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Bye-bye Beijing, farewell to thee and thanks for the memories

Updated: 2012-06-07 13:37
By Chitralekha Basu ( China Daily)

Bye-bye Beijing, farewell to thee and thanks for the memories

The other day my friends Keiko and Oliver were having a barbecue in the handkerchief-sized courtyard of their siheyuan home, in a hutong off Beijing's Dongzhimennei Dajie.

Bye-bye Beijing, farewell to thee and thanks for the memories

By the time I got up to go home, it was close to midnight. Taxis are rare at that hour. Only a few showed up and were quickly grabbed by people dining out late at the eateries on Guijie Street. And most buses stop running after 11 pm.

I decided to walk.

It was full moon and a cool breeze swirled in from the east. The weeping willows along Dongzhimen North Alley rustled their drooping leaves, tickling the pedestrians who walked beneath. There weren't too many of them though.

Only a few people - couples, mostly - sat on roadside benches, engaged in indolent post-dinner conversations. Some munched on kebabs sold at makeshift stalls. It's surely one of the world's most minimal enterprises, comprising an instantly installable barbeque grill and a few plastic bags containing diced meat and other ingredients, and a bunch of collapsible stools for patrons.

By the time I came up to Andingmen Bridge and watched the ripples cutting the moon into a million shreds, a wave of longing surged inside me, all over again.

As I prepare to wind up my time in Beijing, my home for three years, to make that inevitable journey back to India - a departure I have been postponing for almost six months now - I am deeply touched yet again by the generosity of this city, for its sensitivity to its lovers enjoying their moments of intimacy in parks and on pavements at midnight.

I'm moved by the freedom and sense of security Beijing allows its single women, who might walk unescorted along a 6-km stretch on a nearly deserted street after midnight and not have to worry about being stalked or mugged.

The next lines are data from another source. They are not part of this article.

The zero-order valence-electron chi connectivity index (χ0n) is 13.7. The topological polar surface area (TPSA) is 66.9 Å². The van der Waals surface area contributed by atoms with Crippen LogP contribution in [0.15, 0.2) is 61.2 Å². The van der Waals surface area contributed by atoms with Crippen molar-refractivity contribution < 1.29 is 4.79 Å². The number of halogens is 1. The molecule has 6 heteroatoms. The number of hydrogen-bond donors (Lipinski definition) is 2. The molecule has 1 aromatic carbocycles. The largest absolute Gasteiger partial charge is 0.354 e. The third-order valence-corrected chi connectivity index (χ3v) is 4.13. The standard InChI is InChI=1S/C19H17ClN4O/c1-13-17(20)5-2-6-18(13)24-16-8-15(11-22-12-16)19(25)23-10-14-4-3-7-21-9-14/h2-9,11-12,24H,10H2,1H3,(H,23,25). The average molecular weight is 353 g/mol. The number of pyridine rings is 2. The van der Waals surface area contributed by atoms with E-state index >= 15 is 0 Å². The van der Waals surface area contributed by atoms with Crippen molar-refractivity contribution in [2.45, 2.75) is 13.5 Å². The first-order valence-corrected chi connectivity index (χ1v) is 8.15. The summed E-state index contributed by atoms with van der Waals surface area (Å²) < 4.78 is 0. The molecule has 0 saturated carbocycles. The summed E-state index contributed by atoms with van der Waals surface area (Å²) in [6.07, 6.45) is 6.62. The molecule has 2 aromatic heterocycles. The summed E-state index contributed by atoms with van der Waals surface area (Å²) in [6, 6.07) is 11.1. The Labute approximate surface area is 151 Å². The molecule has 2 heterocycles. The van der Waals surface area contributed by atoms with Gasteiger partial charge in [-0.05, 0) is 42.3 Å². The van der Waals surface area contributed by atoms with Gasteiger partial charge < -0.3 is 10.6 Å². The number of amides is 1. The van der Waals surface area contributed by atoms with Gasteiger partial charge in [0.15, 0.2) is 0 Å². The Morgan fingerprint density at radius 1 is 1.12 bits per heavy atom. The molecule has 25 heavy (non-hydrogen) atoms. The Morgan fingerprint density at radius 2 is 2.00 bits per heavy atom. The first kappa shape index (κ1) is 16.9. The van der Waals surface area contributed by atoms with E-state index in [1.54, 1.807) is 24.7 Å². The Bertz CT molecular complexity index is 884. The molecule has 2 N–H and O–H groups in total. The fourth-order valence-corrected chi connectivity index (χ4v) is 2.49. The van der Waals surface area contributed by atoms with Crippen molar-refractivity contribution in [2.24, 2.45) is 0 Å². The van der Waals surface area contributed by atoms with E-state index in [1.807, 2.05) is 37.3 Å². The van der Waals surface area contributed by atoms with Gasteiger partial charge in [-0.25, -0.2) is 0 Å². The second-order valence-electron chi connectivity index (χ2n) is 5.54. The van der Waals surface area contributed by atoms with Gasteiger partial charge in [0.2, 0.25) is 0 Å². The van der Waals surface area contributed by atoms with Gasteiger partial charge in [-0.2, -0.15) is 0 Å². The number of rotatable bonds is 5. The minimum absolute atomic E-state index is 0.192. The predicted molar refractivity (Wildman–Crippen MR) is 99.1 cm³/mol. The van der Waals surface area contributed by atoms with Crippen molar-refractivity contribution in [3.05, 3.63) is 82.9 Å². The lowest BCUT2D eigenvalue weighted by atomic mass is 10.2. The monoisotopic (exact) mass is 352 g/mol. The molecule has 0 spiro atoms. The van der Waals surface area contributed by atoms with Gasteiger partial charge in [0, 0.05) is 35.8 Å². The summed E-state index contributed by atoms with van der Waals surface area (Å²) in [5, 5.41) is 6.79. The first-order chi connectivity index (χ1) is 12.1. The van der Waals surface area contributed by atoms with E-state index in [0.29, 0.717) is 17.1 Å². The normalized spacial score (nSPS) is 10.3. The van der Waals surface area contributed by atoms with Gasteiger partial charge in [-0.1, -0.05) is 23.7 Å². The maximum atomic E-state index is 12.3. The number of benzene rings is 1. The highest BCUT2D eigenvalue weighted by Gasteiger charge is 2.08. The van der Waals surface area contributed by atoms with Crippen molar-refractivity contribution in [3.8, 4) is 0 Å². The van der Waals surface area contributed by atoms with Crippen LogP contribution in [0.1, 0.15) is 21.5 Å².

I don't know of too many cities as heady, pulsating, historically engaging and politically significant, while also having an intensely active and intellectually stimulating art and culture scene that continues to attract the world's attention - that are also so safe.

Before I came here, I was told, by helpful people who had had greater exposure than me, that the Chinese could be, you know, "rather inscrutable". I was told trying to break the ice might not be worth the effort.

I could have spared myself the trouble. The kindness of strangers in Beijing is, in fact, one of the city's most endearing aspects.

I had lost the keys to my apartment in the taxi the very first week I was here.

Luckily, I had retained the receipt. On receiving my call, the cabbie came all the way to my residence - halting his own work - to return the keys and did not even charge me for the journey.

On a windy morning in December, a sudden drop in temperature to the sub-zero level took me unawares.

I was wearing a thin pullover. By the time I got out of the bus at Sanlitun and walked to my favorite hole-in-the-wall grocery store, my hands could have fallen off my wrists like dead leaves.

The lady who ran the store was genuinely upset.

"I am not going to sell you anything until you go home and come back adequately covered," she said, outraged at my callous indifference to health concerns.

"What would your mother say if she saw you like this?"

And the other day I had my "selfish-giant" moment.

I had struck up a conversation with a lovely little girl of about 6 or 7 in the subway - she was testing her new English vocabulary and I was faltering with my less-than-scant Chinese.

Predictably, we couldn't get very far. I found a seat in another corner of the coach and moved away. When it was time for her to get out, she ran all the way to where I was sitting, put her arms around my neck and held on tight.

I have had more hugs from strangers in Beijing than in all my previous years put together.

I have a feeling this bank of affection is going to last me a while.

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